Sunday, August 3, 2008

SAG DVD Residuals Increase: RIP

It seems pretty clear that SAG has dropped its request for an increase in the DVD residual (as I predicted it would have to): an email from National Executive Director Doug Allen to the members an hour ago lists various priorities -- and omits DVD altogether.

The relevant portion of the letter says:

Your interest in and support of the key issues like jurisdiction and residuals for all new media have been invaluable to our negotiations ... We also know that you remain concerned about other key bargaining priorities such as, for example, product integration, force majeure, stunt performers and background actors’ issues.
Three years from now, when the SAG agreement (if one ever gets signed) and WGA agreement expire a month apart, the unions may decide to try once again to increase DVD residuals. They'd be well advised to do so, not just because the DVD/BD (Blu-ray Disc) market will still be worth many billions of dollars, but also because future technologies are likely to include physical media, and these will be paid using the "DVD formula." See Slipped Disc: Why DVD Residuals Still Matter — and Always Will.

Turning from the future back to the present, the letter also seems to say that meetings between SAG and the studios are taking place now, notwithstanding press reports to the contrary:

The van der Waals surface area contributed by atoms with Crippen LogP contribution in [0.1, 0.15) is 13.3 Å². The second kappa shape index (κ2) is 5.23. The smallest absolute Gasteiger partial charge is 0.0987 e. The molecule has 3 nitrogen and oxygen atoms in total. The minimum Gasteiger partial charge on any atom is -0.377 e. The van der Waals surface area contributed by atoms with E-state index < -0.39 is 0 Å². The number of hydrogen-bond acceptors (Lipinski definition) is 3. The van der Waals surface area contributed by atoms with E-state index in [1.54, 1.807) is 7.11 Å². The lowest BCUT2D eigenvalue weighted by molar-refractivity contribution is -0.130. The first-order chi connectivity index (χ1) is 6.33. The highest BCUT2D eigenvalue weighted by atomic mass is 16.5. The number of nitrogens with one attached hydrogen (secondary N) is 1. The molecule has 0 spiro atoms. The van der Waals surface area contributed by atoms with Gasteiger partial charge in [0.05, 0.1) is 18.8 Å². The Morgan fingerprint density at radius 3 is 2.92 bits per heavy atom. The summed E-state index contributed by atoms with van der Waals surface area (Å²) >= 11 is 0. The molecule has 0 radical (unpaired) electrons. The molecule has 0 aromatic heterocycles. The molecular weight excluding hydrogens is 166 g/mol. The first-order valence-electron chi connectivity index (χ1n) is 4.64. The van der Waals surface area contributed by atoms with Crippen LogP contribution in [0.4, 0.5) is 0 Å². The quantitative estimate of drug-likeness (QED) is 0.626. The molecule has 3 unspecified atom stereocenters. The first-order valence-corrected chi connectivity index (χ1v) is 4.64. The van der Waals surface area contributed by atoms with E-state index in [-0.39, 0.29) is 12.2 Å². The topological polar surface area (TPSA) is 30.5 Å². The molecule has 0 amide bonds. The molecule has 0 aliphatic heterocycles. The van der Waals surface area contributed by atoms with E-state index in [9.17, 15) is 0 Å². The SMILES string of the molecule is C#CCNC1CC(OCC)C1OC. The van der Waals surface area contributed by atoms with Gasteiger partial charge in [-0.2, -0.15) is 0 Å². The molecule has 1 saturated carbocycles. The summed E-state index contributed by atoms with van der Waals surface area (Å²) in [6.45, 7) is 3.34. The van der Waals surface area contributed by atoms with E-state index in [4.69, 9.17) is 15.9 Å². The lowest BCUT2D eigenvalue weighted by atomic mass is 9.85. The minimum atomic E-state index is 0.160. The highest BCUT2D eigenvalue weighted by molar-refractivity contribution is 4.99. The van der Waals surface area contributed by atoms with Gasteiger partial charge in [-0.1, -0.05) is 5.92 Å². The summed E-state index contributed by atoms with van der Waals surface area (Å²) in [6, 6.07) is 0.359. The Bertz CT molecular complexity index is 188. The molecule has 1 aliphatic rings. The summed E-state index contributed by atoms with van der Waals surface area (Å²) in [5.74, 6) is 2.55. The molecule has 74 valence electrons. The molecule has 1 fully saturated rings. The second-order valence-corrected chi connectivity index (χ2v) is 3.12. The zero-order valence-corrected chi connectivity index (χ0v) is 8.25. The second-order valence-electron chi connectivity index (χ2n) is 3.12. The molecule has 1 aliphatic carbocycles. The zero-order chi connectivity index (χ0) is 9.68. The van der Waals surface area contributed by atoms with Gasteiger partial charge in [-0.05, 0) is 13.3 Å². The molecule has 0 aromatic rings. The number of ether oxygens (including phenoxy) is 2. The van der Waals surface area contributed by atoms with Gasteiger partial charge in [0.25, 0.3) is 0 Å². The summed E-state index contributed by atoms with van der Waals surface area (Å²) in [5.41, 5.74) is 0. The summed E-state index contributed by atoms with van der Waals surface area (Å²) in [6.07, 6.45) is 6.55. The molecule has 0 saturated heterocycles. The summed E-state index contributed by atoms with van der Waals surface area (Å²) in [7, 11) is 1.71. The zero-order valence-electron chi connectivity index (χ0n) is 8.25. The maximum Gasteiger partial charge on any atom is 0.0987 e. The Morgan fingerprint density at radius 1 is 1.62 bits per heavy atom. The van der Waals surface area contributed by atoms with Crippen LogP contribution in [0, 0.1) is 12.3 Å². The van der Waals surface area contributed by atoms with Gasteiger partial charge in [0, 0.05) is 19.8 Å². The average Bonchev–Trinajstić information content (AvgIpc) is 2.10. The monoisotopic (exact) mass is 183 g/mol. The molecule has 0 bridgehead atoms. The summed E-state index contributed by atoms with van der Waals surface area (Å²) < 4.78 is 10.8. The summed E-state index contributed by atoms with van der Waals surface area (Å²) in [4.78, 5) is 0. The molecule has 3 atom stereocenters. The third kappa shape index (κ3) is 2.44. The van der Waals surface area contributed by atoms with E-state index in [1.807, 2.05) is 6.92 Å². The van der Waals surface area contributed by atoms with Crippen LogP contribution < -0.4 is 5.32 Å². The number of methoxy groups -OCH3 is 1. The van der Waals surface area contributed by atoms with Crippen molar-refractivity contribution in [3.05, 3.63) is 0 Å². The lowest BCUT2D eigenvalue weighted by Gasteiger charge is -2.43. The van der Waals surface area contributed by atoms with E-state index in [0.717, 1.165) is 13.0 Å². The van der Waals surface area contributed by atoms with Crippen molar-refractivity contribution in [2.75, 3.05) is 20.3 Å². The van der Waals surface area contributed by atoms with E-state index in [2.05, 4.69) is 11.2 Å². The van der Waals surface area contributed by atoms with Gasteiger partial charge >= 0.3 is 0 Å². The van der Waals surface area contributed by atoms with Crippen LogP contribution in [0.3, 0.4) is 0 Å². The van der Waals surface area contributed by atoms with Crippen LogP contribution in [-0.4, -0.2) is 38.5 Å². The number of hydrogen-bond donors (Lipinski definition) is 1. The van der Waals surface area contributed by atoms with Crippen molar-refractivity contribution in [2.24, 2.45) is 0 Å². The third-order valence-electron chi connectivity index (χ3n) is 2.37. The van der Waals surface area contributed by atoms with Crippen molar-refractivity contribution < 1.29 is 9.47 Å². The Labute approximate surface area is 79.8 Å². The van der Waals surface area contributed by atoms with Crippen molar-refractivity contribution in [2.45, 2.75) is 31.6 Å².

Your negotiators are working every day to successfully conclude negotiations .... Right now, that involves small group meetings and exchanges with the employers, their AMPTP representatives and a core group of leaders in both organizations. ... You will not doubt read spin suggesting that there is dead silence between our sides. ... Discussions through alternative channels are ongoing....
Sorry if I remain skeptical, but I doubt progress is being made now, or that any will be made until after the SAG elections conclude on September 18. In my view, the soonest we'll see a deal is early October, and there's no assurance of that. It all depends on the election results.

3 comments:

  1. What is the basis for saying that the WGA and SAG agreement will expire one month apart? Won't the new SAG contract have an anniversary date based on when its new rates take effect? In other words, if AMPTP wants a June 30 expiration date, won't they have to retroactively pay everything from July 1 regardless of when the contract is actually signed? And isn't it far more likely that if the SAG contract is signed in, say, November, it will renew in November? (I assume that WGA renews in February, but I don't know that.)

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  2. The agreements can have any term (i.e., length) that the parties agree to. In general, Hollywood labor agreements have terms that are approximately three years, though they are sometimes extended for various reasons. For instance, the SAG-AFTRA commercials contract might get extended by 6 mos., since it expires soon and the SAG is busy dealing with the theatrical contract.

    No, the WGA contract expires May 1, 2011. Here's the language from the new contract: "The term of the 2008 WGA Basic Agreement shall commence on February 13, 2008
    and shall continue to and including May 1, 2011."